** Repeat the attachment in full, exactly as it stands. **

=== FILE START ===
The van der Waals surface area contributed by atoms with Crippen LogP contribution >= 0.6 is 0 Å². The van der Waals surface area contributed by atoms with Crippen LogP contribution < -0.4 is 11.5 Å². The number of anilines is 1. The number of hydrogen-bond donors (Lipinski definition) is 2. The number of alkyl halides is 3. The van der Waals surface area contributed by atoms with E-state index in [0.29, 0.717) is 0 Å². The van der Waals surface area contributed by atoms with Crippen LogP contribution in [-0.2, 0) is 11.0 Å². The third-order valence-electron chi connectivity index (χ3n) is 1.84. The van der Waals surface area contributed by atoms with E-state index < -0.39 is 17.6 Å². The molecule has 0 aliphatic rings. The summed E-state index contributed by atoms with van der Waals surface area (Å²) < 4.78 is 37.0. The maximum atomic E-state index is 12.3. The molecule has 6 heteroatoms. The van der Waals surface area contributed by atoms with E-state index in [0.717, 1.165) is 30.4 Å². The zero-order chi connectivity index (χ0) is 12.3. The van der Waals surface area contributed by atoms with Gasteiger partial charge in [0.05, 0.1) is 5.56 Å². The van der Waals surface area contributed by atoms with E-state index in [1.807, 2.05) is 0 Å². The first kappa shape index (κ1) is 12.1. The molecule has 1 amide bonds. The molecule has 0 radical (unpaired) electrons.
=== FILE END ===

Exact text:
The van der Waals surface area contributed by atoms with Crippen LogP contribution >= 0.6 is 0 Å². The van der Waals surface area contributed by atoms with Crippen LogP contribution < -0.4 is 11.5 Å². The number of anilines is 1. The number of hydrogen-bond donors (Lipinski definition) is 2. The number of alkyl halides is 3. The van der Waals surface area contributed by atoms with E-state index in [0.29, 0.717) is 0 Å². The van der Waals surface area contributed by atoms with Crippen LogP contribution in [-0.2, 0) is 11.0 Å². The third-order valence-electron chi connectivity index (χ3n) is 1.84. The van der Waals surface area contributed by atoms with E-state index < -0.39 is 17.6 Å². The molecule has 0 aliphatic rings. The summed E-state index contributed by atoms with van der Waals surface area (Å²) < 4.78 is 37.0. The maximum atomic E-state index is 12.3. The molecule has 6 heteroatoms. The van der Waals surface area contributed by atoms with E-state index in [0.717, 1.165) is 30.4 Å². The zero-order chi connectivity index (χ0) is 12.3. The van der Waals surface area contributed by atoms with Gasteiger partial charge in [0.05, 0.1) is 5.56 Å². The van der Waals surface area contributed by atoms with E-state index in [1.807, 2.05) is 0 Å². The first kappa shape index (κ1) is 12.1. The molecule has 1 amide bonds. The molecule has 0 radical (unpaired) electrons.